In both ‘Comfort’ and ‘Normal’ drive modes, the Octavia RS delivers similar comfort to the regular car, though there is more torque from that 2.0 up-front, and you have larger rims. Flick the drive mode over to ‘Sport’ and the suspension stiffens up, but not to a point that the car gets uncomfortable.
We got the Launch Control on, and had Octavia RS take off without much protest in first gear, with its 370Nm quickly building up to get the car off the line, and chirping the wheels in the process, once the bulk of its weight is carried forward. With the wet season back again, and damp tarmac below us, the Octavia RS hopped into second, squealing its front wheels again as they fought to take the next wave of torque, and quickly, we were at highway speeds. On full whack, the Octavia RS clocks 100km/h in 6.7 seconds, which is pretty quick. But that said, it is the slowest to reach the mark among the “hot” European compacts on offer. The Volkswagen Golf GTI does this in 6.4 seconds. The higher-powered CUPRA Leon clocks 5.7 seconds, which is matched by the Renault Megane R.S. which is powered by a smaller 1.8 litre engine. The blunted performance is due to the added weight... I mean space that the Octavia RS is endowed with.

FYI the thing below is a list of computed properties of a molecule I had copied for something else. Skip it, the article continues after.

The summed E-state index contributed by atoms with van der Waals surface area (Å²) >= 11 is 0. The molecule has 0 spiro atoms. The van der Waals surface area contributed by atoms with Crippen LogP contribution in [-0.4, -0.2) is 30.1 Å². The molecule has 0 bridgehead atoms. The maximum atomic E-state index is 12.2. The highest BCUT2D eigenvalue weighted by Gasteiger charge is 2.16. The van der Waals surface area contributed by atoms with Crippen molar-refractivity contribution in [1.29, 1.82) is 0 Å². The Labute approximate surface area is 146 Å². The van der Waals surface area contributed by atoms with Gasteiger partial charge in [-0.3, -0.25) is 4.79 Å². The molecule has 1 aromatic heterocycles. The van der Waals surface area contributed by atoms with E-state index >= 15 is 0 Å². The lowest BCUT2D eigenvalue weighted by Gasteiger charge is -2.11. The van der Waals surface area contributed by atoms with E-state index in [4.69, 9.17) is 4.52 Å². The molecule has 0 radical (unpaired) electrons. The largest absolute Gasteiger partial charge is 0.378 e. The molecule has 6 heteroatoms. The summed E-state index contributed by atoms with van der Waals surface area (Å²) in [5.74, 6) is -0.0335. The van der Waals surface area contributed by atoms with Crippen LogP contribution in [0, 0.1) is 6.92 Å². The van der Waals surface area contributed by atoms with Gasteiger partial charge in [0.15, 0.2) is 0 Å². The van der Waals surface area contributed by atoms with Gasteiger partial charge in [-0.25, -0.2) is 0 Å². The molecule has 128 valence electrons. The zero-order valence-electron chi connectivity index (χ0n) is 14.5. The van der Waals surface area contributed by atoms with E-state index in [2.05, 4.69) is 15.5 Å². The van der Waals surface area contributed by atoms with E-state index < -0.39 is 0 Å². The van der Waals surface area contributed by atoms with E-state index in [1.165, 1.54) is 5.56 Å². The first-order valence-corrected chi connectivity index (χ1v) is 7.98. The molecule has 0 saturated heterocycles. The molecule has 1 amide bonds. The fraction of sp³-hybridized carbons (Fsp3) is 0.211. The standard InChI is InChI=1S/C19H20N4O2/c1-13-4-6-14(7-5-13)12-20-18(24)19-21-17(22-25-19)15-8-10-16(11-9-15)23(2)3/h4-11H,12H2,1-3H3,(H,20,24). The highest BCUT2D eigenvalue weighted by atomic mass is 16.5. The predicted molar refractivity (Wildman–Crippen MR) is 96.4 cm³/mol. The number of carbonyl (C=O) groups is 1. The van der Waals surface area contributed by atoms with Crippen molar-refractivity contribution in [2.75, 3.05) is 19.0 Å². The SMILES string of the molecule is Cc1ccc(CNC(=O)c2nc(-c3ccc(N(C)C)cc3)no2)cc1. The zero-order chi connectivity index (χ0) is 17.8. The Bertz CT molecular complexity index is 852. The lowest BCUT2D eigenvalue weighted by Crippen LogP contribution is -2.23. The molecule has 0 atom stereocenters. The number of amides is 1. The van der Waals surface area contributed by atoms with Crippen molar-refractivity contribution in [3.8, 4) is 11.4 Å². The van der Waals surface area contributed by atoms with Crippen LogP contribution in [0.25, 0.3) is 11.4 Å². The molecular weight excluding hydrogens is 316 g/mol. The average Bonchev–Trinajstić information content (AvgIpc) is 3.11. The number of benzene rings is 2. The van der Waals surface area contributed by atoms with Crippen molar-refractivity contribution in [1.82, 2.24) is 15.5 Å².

There is a new electronic limited-slip differential fitted on the car, that houses a 6th generation electro-hydraulic multi-plate clutch, designed to handle up to 1600Nm, and it works its magic in both ‘Normal’ and ‘Sport’ drive modes. We slipped the RS through a few turns and were impressed by how it happily obliged with maintaining its line. In-fact, it is very forgiving, since there is just so much grip from those front wheels, and for a front-driven car, very little understeer.